Papaveris Capsulae, B.P. Poppy Capsules.

Botanical name: 

Related entries: Opium - Poppy Capsules - Cotarnine - Cotarnine Hydrochloride - Morphine - Morphine Acetate - Morphine Hydrochloride - Morphine Sulphate - Morphine Tartrate - Narceine - Narcotine - Red poppy petals - Meconic acid

Poppy capsules or heads are the dried fruits of Papaver somniferum, Linn. (N.O. Papaveraceae). They are cut from the stems when nearly ripe, before the seeds have escaped, and dried. They are ovoid or nearly globular in shape, sometimes depressed at the base and apex, 5 to 7.5 centimetres in diameter, crowned by a large stellate stigma, and contracted at the base into a neck which is enlarged near the peduncle; pale yellowish-brown in colour, and often marked with darker spots. From the inner surface of the thin, brittle pericarp, membranous placentas project into the cavity of the fruit. The seeds are numerous, small, white, reniform and marked with conspicuous raised reticulations. The capsules have no odour, but a slightly bitter taste.

Constituents.—The most important constituent of poppy capsules is the alkaloid morphine, of which they contain about 0.16 to 0.28 per cent. Meconic acid has also been detected in them, and codeine, narcotine, and other constituents of opium are probably also present. Whether the ripe or unripe capsules contain most morphine is undecided, the analyses showing great divergence. The seeds are devoid of alkaloid, but contain about 50 per cent. of a drying oil (poppy oil), which is used by artists and for various technical purposes; they should be rejected in making galenical preparations of poppy capsules. The slate-coloured seeds of a variety of poppy with dark petals are known as maw seed.

Action and Uses.—Poppy capsules are mildly sedative by virtue of the small proportion of the active constituents of opium they contain, but are very uncertain in strength. They are employed in the preparation of fomentations for bruises, and for dental and other abscesses. Decoctum Papaveris is similarly employed, and is also used as a vehicle for urethral injections. Syrupus Papaveris is a mild sedative for use in cough mixtures.


Decoction of Chamomile and Poppy

Decoctum Papaveris, B.P., 1885.—DECOCTION OF POPPY.
Poppy capsules, 10; distilled water, sufficient to produce 100. Add the bruised capsules to 150 of the water, boil for ten minutes, strain, and make up to the required volume, if necessary, by passing distilled water through the strainer. Decoction of poppy is a useful adjunct to astringent injections; it is also used as a fomentation to allay the pain of abscesses.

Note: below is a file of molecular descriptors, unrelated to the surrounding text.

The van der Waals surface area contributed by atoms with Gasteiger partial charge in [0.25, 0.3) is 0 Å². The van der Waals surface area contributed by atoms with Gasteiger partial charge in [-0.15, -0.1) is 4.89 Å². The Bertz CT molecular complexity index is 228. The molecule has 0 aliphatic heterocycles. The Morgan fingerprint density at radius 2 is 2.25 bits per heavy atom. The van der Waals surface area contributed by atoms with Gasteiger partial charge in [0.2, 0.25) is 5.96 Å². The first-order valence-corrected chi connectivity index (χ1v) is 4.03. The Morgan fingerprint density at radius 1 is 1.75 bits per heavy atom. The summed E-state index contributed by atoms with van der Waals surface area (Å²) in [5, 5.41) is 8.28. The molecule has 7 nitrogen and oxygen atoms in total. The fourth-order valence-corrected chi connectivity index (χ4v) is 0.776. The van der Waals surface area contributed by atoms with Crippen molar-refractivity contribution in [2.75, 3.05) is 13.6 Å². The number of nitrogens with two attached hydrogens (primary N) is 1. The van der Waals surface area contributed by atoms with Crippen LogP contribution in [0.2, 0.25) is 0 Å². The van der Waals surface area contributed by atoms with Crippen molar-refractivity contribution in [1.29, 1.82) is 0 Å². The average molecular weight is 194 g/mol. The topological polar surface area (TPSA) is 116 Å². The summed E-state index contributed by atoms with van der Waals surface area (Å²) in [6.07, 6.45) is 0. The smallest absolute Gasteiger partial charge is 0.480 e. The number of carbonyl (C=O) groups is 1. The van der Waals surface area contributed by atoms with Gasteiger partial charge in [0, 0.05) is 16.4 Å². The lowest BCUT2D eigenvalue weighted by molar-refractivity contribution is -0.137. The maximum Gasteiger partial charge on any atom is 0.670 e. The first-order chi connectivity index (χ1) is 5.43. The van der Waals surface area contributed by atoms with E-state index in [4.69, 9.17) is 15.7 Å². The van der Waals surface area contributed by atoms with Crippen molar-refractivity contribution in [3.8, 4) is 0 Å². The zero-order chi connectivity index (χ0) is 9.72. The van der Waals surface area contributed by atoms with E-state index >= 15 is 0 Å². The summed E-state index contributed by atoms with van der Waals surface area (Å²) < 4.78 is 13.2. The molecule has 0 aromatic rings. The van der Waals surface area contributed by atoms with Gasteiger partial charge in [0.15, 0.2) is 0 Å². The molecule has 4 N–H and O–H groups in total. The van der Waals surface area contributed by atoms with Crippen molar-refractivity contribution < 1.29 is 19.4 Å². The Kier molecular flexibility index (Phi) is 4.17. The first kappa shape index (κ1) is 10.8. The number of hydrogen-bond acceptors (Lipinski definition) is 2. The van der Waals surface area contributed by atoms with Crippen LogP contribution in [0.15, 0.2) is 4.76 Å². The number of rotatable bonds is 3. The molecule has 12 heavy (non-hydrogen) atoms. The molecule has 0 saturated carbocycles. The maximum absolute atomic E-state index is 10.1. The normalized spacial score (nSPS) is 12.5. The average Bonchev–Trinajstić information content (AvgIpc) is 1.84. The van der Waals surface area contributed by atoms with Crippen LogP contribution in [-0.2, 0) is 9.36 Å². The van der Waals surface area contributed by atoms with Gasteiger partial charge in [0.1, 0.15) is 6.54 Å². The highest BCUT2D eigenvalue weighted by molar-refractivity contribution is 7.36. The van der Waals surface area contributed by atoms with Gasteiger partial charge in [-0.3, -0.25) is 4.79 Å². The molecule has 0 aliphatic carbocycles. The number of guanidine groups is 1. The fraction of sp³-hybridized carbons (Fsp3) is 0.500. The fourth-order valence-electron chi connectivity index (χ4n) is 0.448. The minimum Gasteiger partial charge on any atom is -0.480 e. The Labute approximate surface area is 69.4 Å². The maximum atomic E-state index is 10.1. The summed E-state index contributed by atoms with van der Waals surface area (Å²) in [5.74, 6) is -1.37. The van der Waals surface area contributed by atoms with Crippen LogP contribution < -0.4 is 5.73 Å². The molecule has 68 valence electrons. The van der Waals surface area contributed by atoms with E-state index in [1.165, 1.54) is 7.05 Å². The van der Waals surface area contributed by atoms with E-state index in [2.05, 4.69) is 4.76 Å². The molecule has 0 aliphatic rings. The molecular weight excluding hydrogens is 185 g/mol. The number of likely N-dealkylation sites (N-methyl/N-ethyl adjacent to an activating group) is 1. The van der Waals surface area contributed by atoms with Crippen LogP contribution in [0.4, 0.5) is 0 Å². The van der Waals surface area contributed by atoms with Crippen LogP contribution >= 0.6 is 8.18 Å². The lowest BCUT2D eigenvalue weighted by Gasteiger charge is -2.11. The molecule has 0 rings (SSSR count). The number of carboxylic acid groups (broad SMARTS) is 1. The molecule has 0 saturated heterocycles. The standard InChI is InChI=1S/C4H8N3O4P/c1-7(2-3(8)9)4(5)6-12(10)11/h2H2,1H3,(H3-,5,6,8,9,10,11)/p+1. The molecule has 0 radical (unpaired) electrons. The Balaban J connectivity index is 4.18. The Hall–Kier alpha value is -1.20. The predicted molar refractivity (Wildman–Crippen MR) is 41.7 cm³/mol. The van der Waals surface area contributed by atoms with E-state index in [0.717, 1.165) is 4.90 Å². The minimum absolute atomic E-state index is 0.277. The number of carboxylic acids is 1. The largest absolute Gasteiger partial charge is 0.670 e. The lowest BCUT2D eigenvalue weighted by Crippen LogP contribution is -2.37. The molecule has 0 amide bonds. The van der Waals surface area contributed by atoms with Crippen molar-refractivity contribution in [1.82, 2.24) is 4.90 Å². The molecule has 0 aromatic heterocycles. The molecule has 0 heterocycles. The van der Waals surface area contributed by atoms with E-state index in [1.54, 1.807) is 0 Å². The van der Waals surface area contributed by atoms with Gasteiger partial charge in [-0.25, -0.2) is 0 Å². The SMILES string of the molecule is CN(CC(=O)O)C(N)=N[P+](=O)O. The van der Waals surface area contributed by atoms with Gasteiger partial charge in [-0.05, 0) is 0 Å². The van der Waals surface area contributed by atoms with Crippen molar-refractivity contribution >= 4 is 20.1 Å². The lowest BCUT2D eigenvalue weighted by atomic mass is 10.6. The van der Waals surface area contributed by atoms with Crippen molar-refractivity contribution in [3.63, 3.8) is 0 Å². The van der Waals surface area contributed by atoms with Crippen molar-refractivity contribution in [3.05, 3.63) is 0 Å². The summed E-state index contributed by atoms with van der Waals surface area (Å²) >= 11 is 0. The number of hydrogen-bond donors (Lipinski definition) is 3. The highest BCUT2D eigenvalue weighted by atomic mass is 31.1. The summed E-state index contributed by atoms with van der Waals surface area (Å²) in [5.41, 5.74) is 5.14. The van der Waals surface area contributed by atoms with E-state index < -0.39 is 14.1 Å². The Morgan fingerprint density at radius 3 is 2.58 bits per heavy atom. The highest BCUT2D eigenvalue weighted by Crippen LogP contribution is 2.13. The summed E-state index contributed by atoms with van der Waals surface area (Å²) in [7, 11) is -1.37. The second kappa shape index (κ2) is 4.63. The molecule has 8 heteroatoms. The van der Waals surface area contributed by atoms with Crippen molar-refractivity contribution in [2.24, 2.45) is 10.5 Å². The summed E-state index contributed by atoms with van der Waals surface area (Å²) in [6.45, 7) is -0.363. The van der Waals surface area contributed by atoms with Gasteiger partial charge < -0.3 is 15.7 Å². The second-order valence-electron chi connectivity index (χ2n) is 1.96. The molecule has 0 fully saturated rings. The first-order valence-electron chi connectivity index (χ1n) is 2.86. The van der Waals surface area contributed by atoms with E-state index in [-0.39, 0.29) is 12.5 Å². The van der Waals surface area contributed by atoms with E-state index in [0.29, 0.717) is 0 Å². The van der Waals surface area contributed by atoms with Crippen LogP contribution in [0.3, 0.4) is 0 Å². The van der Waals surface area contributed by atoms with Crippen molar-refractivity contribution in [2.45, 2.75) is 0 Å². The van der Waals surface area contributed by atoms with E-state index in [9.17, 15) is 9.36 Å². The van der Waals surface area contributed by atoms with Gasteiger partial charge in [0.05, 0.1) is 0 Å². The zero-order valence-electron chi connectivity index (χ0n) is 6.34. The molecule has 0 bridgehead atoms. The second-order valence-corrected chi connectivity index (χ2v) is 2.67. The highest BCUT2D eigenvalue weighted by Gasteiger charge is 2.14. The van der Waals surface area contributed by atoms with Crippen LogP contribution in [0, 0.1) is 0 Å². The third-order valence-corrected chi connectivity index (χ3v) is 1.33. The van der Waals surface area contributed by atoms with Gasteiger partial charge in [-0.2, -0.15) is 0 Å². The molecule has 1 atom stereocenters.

Extractum Papaveris, B.P., 1885.—EXTRACT OF POPPY.
Poppy capsules, freed from seeds and in No. 20 powder, 100; rectified spirit, 12.5; distilled water, boiling, a sufficient quantity. Digest the poppy capsules in 250 of the boiling water for twenty-four hours, stirring frequently; then transfer to a percolator, and exhaust by percolation with more boiling distilled water. Evaporate the liquid on a water-bath to 125, when cold add the alcohol, allow to stand for twenty-four hours, filter, and evaporate on a water-bath until a mass of pilular consistence is obtained. Extract of poppy is used internally in pill form as a mild sedative, and dissolved in hot water as a fomentation. Dose.—1 to 3 decigrams (2 to 5 grains).
Extractum Papaveris Liquidum, B.P.C.—LIQUID EXTRACT OF POPPY.
Poppy capsules, 45; alcohol, 25; distilled water, to 100. An ingredient of cough mixtures and syrups, being employed for its mildly soothing properties. It is sometimes added to astringent lotions and injections, 2 mils (30 minims) to 30 mils (1 fluid ounce). Dose.—2 to 4 mils (30 to 60 minims).
Syrupus Papaveris, B.P.C.—SYRUP OF POPPY. 2 (liquid extract) in 5.
A mildly sedative preparation used in cough mixtures. Dose.—2 to 4 mils (½ to 1 fluid drachm).

The British Pharmaceutical Codex, 1911, was published by direction of the Council of the Pharmaceutical Society of Great Britain.